You have heard it said: “life is like a box of chocolates” – you never know what you are going to get. This phrase comes from a novel published in 1987 and later turned into a movie called Forest Gump. Personally, I always thought it would be nice to look into a box of chocolate and know what was inside each piece of chocolate before I made my final selection. How many times do you pick the one that looks the tastiest and it turns out the have the least desirable inside? Wouldn’t it be nice if it were acceptable to put that piece back in its place and take your chances with a different piece? Don’t let anyone catch you doing that. Ha.
Once we purchase something, it becomes ours and we might be stuck with it. This can be true in cabinetry as well. Many cabinets look nice from the outside. This is why I tell people always look at what’s on the inside. With cabinetry; unlike chocolates in a box – you can look inside before you make your selection.
Last time we talked about drawer glides; today we will be talking about drawer boxes themselves. When you pull out drawers to look inside, look at the construction of the drawer box. In the old days drawer boxes were most often made of solid wood. If they were “home made” they might be plywood. You can tell if they are plywood as the top edges would be several different layers of wood laminated together. The least desirable drawer boxes I have seen are the particle board drawer boxes papered with a substance that is suppose to look like wood, and the edges are most often simply nailed together. These will fall apart at the first sign of trouble.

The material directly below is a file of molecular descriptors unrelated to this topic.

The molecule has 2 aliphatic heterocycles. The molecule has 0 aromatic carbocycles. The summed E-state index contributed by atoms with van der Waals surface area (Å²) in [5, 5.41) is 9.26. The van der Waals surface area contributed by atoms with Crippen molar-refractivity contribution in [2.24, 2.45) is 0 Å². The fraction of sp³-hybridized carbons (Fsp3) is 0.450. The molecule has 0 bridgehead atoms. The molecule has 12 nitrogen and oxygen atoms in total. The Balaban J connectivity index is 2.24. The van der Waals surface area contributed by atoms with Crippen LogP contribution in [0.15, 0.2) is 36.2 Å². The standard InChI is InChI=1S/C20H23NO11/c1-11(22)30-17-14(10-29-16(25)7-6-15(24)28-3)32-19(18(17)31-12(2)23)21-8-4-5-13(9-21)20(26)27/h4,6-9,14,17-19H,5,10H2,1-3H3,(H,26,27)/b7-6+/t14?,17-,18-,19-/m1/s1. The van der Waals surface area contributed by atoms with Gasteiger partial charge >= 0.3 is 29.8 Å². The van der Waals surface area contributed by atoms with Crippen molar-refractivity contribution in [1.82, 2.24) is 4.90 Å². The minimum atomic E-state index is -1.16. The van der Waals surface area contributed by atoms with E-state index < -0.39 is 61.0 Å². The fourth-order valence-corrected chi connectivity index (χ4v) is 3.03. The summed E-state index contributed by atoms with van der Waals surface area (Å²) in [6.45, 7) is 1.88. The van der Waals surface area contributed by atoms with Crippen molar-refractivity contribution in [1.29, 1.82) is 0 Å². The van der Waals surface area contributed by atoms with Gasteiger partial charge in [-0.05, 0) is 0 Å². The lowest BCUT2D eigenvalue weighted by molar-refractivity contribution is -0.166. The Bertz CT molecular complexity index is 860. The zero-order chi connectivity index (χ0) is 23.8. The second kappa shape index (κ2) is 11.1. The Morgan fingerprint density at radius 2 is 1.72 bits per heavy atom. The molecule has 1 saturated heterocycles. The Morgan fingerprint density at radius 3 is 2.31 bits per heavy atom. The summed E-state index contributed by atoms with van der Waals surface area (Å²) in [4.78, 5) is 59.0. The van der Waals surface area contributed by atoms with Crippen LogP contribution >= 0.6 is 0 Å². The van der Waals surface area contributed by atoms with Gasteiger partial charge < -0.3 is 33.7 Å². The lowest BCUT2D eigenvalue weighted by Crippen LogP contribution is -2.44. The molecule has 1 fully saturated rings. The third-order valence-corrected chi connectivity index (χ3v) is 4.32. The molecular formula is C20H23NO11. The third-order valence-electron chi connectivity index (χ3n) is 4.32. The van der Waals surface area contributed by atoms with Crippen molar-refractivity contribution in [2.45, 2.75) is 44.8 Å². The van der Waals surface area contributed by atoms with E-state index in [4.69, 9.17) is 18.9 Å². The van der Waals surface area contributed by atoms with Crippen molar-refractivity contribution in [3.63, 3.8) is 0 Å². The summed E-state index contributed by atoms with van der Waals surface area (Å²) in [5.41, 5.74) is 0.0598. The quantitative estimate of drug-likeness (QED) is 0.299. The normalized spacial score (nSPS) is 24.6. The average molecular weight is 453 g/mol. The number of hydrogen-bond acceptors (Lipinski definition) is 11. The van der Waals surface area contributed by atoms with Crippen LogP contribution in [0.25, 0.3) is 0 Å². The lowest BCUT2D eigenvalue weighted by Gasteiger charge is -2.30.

Next look at the way the wood sides are fastened together in the corners. The most stable way to hold the sides of drawers together is with a mortise and tenon joint. Mortise and tenon joinery has been considered one of the strongest joints between two pieces of wood coming together at 90 degrees for thousands of years.
Dove tail joinery is a form of mortise and tenon, and it is the most common used in good drawer box construction. These finger like joints between two pieces of wood enable a tight, strong, and long-lasting fit without any nails or screws.
Lastly, the bottom is best to be fully captured. This means the bottom of the drawer box is set into a groove cut in each of the four sides of the drawer box. This kind of bottom will not fall out. I have seen drawers only captured on 3 sides for ease of production, which means the fourth side is generally nailed on. This will not be as secure. So, when you are looking for cabinets be sure to look inside to see what you are getting. A drawer box of solid wood – with dovetail joinery and a fully captured bottom is the best way to build a drawer.
Remember – Designing your kitchen is not something you do often. So, have fun with it and get yourself someone who can share their expertise to build you the most amazing room in your house. Until next time, God bless.